The article on ‘Helicobacter pylori’ is a summary paper of a research conducted to investigate the relationship of the bacteria and diabetes. The study conducted involved analysis of existing data based on medical examinations that had been earlier conducted. The article describes the various examinations, methods used for data collection and analysis as well as the inferences drawn from the study.
Earlier research findings indicated thatHelicobacter pylori is closely linked to diabetes, the bacteria is actively involved in the regulation of two hormones produced in mammalian stomachs. The two hormones, leptin and ghrelin are actively involved in the regulation of sugar levels.
Data Collection Methods
The study involved analysis of data from various groups of people which was later used to draw conclusions regarding the bacteria. The information analyzed related to the following surveys that had been earlier conducted:
- Nutrition Examination Survey (NHANES) III-A survey conducted on 7417 participants aged below 18 years
- Nutritional Examination Survey (NHANES 1999–2000)-A survey conducted on 6072 participants aged below 3 years
The first study for participants below the age of 18 involved the medical examination of the people in order to test for antibodies “immunoglobulin antibodies” and the results were classified into three groups. The classification was made on the basis of positive and negative results for both Helicobacter pylori and CagA.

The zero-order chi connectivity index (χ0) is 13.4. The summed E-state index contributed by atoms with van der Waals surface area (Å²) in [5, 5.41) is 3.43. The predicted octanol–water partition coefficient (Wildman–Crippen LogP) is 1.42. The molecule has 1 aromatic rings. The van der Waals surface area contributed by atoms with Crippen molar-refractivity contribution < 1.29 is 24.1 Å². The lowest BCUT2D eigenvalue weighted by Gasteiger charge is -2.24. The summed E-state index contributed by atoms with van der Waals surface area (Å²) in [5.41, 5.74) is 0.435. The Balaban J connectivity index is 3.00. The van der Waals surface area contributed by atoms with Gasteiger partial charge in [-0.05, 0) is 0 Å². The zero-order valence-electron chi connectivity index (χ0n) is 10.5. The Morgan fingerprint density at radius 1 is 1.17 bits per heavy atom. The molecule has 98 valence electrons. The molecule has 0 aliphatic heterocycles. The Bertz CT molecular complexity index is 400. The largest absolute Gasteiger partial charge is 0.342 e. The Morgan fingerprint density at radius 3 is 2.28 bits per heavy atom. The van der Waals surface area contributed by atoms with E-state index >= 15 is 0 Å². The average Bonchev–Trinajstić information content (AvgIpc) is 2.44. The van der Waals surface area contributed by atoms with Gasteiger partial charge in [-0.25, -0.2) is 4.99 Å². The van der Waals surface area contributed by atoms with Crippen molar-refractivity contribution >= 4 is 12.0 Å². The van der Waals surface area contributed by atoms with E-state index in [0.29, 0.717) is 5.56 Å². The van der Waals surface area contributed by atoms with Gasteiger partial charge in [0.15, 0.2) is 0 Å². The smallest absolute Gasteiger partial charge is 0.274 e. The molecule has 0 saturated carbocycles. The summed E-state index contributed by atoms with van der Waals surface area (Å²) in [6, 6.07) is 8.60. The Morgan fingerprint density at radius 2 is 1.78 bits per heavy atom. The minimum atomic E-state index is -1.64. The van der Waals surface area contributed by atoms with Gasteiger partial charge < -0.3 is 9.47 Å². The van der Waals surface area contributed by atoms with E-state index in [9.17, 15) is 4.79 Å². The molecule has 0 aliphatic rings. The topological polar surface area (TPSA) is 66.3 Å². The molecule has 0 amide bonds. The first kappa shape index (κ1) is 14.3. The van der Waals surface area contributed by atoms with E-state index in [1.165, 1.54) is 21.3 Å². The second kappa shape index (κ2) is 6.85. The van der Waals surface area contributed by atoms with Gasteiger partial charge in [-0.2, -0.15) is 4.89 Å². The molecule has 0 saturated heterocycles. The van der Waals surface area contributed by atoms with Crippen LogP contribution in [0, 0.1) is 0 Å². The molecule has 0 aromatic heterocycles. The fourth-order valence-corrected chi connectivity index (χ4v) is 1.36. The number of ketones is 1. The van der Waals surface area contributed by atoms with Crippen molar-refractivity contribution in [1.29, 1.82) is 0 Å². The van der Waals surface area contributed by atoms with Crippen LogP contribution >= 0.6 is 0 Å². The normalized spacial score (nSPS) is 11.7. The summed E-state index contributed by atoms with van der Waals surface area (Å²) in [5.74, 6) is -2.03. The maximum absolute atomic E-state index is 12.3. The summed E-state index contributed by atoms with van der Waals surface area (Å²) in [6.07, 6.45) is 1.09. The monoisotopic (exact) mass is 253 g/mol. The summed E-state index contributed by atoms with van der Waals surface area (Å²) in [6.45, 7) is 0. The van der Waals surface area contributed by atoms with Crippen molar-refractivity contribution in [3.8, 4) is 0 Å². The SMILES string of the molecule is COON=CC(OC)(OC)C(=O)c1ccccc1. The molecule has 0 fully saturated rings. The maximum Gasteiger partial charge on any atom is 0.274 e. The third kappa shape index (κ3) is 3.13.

For the second study aimed at children below the age of three years a similar approach was adopted and the Helicobacter pylori status determined and classified.
From the first survey it was observed that; self –reported diabetes and Helicobacter pylori did not show any correlation, H, pylori negativity was closely linked to Cag A negativity and so was positivity.
From the second survey it was observed that; HbA1c levels were closely linked to the bacteria. H. pylori was also proportional to body mass index (BMI),
A comparison of the two results indicated that increasing stages of HbA1c linked with both Helicobacter pylori and BMI .This overall effect of the last observation had greater influence as compared to the influence of either of the other two working individually.
Statistical data analysis methods usingproc survey measures ,a standard of SAS, were employed for data analysis ,To compare H. pylori to HbA1c, descriptive analysis were carried out and multiple linear regression models drawn to depict their correlation. Special cases were analyzed such as cases where Insulin patients had been secluded. Other cases that were analyzed involved analysis of factors such as mass index, effects of smoking among others.
The results indicates that for adults not suffering from diabetes, unlike in children, increased body mass is directly proportional to levels of HbA1c.Both HbA1c and body mass are closely linked to the presence of Helicobacter pylori. It is impossible to relate self-reported diabetes cases with Helicobacter pylori. In addition positivity in h, pylori closely correlate with positivity in CagA. Earlier studies however, had provided different inferences likely to have occurred due to inaccurate observations and interpretation of results.
The accuracy of research, especially in a medical field is pegged on a variety of factors. An understanding of the field is a key to drawing right conclusions as well as in making meaningful observations. The willingness of respondents and their ability to recall also plays a major role in determining the accuracy of the final results.